AstraZeneca and Merck & Co. won't easily surrender their lead in a class of targeted cancer therapies, thanks to positive data for the companies' drug Lynparza in an early-line ovarian cancer study.
When combined with chemotherapy and Roche's Avastin, Lynparza cut the risk of disease relapse or death by 41%, a result that a leading oncologist said was better than other results seen to date in this population of patients who've already responded to one round of chemo.
Results from the PAOLA-1 trial look close to being matched by data from AbbVie's experimental drug veliparib, which in a similar all-comers population cut the risk of disease progression by 32% when combined with chemo. Yet as an already marketed product, Lynparza will enjoy a quicker path to becoming standard treatment, and its edge in genetically-defined patients won't hurt it in a crowded field either.
Both Lynparza and veliparib are part of a class of drugs known as PARP inhibitors, which also includes GlaxoSmithKline's Zejula, Clovis Oncology's Rubraca and Pfizer's Talzenna. On Saturday, at the European Society for Medical Oncology meeting in Barcelona, AstraZeneca, AbbVie and GlaxoSmithKline all unveiled data from trials of their respective drugs in the first-line ovarian cancer maintenance setting.
These patients have experienced tumor shrinkage or complete remission following treatment with chemo. The PARP inhibitors plus chemo or, in Lynparza's case, chemo and Avastin, are intended to keep disease from returning.
Oncologists at the meeting got the uncommon opportunity to see data from three drugs from the same class being tested in similar populations.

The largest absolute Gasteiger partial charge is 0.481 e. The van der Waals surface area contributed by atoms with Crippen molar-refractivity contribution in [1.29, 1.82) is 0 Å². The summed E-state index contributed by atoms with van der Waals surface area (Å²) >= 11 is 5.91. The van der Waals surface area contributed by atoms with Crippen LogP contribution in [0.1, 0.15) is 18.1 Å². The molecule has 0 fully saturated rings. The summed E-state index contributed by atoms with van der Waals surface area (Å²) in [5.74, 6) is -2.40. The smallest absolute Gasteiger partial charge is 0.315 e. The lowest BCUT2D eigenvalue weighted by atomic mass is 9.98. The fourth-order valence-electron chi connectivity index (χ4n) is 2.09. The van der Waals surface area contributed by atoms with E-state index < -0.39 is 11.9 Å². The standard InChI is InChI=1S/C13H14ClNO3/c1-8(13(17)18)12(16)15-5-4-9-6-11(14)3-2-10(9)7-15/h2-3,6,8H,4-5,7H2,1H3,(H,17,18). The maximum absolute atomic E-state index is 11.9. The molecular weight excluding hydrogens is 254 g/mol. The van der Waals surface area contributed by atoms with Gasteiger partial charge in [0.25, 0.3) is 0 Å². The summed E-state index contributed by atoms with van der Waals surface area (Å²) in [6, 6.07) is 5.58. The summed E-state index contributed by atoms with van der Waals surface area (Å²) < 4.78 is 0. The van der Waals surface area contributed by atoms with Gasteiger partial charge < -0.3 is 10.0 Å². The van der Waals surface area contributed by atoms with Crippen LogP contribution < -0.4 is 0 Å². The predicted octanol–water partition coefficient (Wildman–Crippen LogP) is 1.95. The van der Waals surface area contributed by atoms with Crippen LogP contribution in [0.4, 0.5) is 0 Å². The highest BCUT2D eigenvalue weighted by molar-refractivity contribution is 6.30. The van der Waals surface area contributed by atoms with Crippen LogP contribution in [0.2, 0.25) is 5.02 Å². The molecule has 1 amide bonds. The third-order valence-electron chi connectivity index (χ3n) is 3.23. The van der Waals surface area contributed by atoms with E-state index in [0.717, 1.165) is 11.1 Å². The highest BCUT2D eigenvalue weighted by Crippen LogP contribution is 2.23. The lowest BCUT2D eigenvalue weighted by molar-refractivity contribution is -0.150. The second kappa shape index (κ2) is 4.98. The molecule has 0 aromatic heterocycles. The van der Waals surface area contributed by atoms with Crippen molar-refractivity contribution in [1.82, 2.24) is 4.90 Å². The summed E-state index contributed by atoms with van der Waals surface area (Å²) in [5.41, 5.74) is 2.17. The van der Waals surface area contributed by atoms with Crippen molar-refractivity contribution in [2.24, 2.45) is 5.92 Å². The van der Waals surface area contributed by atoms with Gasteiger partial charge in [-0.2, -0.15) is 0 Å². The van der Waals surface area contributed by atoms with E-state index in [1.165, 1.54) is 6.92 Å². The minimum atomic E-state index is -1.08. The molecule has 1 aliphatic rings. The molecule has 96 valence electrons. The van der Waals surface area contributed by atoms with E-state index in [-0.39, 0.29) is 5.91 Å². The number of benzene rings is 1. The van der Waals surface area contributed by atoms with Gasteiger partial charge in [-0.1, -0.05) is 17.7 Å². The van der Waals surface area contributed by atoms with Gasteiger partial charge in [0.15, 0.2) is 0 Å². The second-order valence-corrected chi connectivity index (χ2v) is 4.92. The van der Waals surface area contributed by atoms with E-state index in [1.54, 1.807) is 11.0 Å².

All three trials enrolled patients whose disease had spread beyond the ovaries. At a minimum, tumor cells must have reached organs in the pelvis for patients to be enrolled, but the trials also included those who had tumors in distant organs. The studies of GSK's Zejula and AbbVie's veliparib first had patients undergo chemo, while the Lynparza trial required chemo plus Avastin first.
Among the broadest population tested in AbbVie's study, veliparib-treated patients lived a median 23.5 months without disease progression while patients on chemo alone lived 17.3 months. In GSK's PRIMA trial, Zejula-treated patients lived 13.8 months and patients on chemo alone lived 8.2 months without worsening.
Lynparza-treated patients, meanwhile, lived 22.1 months without return of disease or death, versus the 16.6 months for chemo patients in PAOLA-1.
Progression-free survival (months) and risk reduction versus control, in three ovarian cancer trials
|34.7 months, 56%
|31.9 months, 43%
|23.5 months, 32%
|21.9 months, 57%
|13.8 months, 38%
|37.2 months, 69%
|37.2 months, 67%
|22.1 months, 41%
SOURCE: ESMO, New England Journal of Medicine
Cross-trial comparisons should be treated with caution because of differences in the sizes of the studies and patient severity.
Nonetheless, the PAOLA-1 study should help cement Lynparza's place in this front-line setting. It is currently approved only for those patients with BRCA mutations who respond to chemo, in addition to other later-line indications.
"This study reports the greatest [risk reduction] and longest progression free survival we have ever seen," Isabelle Ray-Coquard, an investigator of the Lynparza PAOLA-1 study and professor at Claude Bernard University in France, said of the results. "In addition, [Lynparza] did not increase side effects compared to placebo."
Ray-Coquard reported receiving reimbursement from AstraZeneca for consulting, travel and accommodations. She also has worked with Clovis and Tesaro, the biotech GSK bought last year to get Zejula.
In patients with BRCA mutations, who have a higher risk of disease, and in those with homologous recombination deficiency, which makes tumor cells less able to repair themselves, Lynparza also appeared to outperform its rivals. Data showed AstraZeneca and Merck's drug reduced the risk of progression by 69% and 67%, respectively.
Lynparza is currently the top-selling PARP inhibitor, having recorded $520 million in sales in the first half of 2019 compared with $128 million for Zejula and $66 million for Clovis Oncology's Rubraca. The data emerging from ESMO suggest that gap is not likely to narrow anytime soon.